Then the LORD said to Moses, “Go in to Pharaoh, for I have hardened his heart and the heart of his servants, that I may show these signs of mine among them, and that you may tell in the hearing of your son and of your grandson how I have dealt harshly with the Egyptians and what signs I have done among them, that you may know that I am the LORD.” (Exodus 10:1–2)
With the opening words of our parashah we hear the very heart of God. The entire reason for the battle with Pharaoh is because He wants to create a legacy, a memorial, and a devotion to Himself that will be passed on from generation to generation among the Children of Israel. He says it is so that “you may tell in the hearing of your son and of your grandson.” His desire is that the children of Israel would attach themselves to Him forever, and that there would not be a generation in which He is forgotten. It is therefore the responsibility of parents to teach their children the ways of the Lord, and recount everything He has done in our lives so that they can see His love, His faithfulness, and His greatness.
When Pharaoh momentarily relents after the plague of locusts, he asks Moses who he intends on taking out to the wilderness. Moses replies, “We will go with our young and our old. We will go with our sons and daughters” (Exodus 10:9). Pharaoh snapped back his harsh response: “The LORD [will indeed] be with you if ever I let you and your little ones go!” (vs. 10). The world does not want us to teach our children to serve the Lord. Secular society would like nothing better than for our children to forsake their spiritual heritage. As noted in his biography of Rabbi Menachem Mendel Schneerson (the "Rebbe” of blessed memory, and the seventh leader of Chabad), Joseph Telushkin shows that the Rebbe understood this probably more than anyone.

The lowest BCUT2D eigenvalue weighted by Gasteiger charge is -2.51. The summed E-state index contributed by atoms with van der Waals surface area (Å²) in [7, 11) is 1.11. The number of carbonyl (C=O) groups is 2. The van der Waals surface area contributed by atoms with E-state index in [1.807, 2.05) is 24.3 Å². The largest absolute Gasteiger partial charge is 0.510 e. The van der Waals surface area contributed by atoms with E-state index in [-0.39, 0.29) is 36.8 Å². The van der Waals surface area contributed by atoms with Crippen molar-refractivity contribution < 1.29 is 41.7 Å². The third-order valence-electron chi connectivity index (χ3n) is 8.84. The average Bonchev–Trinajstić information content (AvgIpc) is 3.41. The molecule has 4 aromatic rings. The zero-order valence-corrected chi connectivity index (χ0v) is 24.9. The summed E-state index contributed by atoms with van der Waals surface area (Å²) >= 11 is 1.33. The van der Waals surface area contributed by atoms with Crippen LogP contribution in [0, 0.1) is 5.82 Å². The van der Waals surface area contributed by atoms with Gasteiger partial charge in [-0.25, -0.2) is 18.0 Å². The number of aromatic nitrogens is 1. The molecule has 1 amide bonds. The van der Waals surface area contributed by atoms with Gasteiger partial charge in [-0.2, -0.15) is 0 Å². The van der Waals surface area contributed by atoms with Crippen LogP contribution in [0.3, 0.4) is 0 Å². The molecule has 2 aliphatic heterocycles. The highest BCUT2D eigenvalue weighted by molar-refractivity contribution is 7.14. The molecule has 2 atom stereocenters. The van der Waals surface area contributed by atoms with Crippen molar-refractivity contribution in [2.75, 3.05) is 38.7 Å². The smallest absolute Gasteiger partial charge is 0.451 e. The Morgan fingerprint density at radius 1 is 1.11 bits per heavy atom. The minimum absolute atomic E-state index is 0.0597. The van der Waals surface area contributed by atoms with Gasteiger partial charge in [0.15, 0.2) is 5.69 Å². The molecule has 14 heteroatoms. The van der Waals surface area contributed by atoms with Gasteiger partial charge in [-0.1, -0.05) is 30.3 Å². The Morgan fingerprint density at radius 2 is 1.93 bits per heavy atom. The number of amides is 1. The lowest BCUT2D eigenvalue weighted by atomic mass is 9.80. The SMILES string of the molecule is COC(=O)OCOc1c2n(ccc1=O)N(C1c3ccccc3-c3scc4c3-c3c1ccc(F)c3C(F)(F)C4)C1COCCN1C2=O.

In a private meeting with a philosophy major the Rebbe spoke critically of Platonic philosophy on a subject that has rarely been addressed. According to Plato, the family unit is a primary problem of society. Plato believed that children should be stripped from their families and raised by the state without any knowledge of their parents. This would allow them to be “programmed” properly by the state to be dutiful citizens who were loyal to the state above their families. The Rebbe considered this philosophy to be “cruel,” and rightly so.
This very thing does happen, however, in communist countries. And it’s happening more frequently in our own country. Although we don’t live under Pharaoh, we do see his spiritual equivalent in a humanistic attitude in our government and especially our educational system. Pharaoh does not want us to go “with our children.” He’s fine with us leaving on our own, but he wants to keep the children for himself. He knows that if he can raise the children then he can rule the world. This is why we must do everything within our power to share our spiritual journey “with our sons and daughters.” It can’t be a private matter. We can’t just practice our faith and expect our children to catch it. We have to continually strive to bring them along with us—not through coercion or force, but through consistency, integrity and inspiration. We want our children to pass on a legacy of faith to their children and grandchildren as well. The best way we can ensure this continuance is by investing into our children now. We can’t leave them with Pharaoh. We have to take them with us.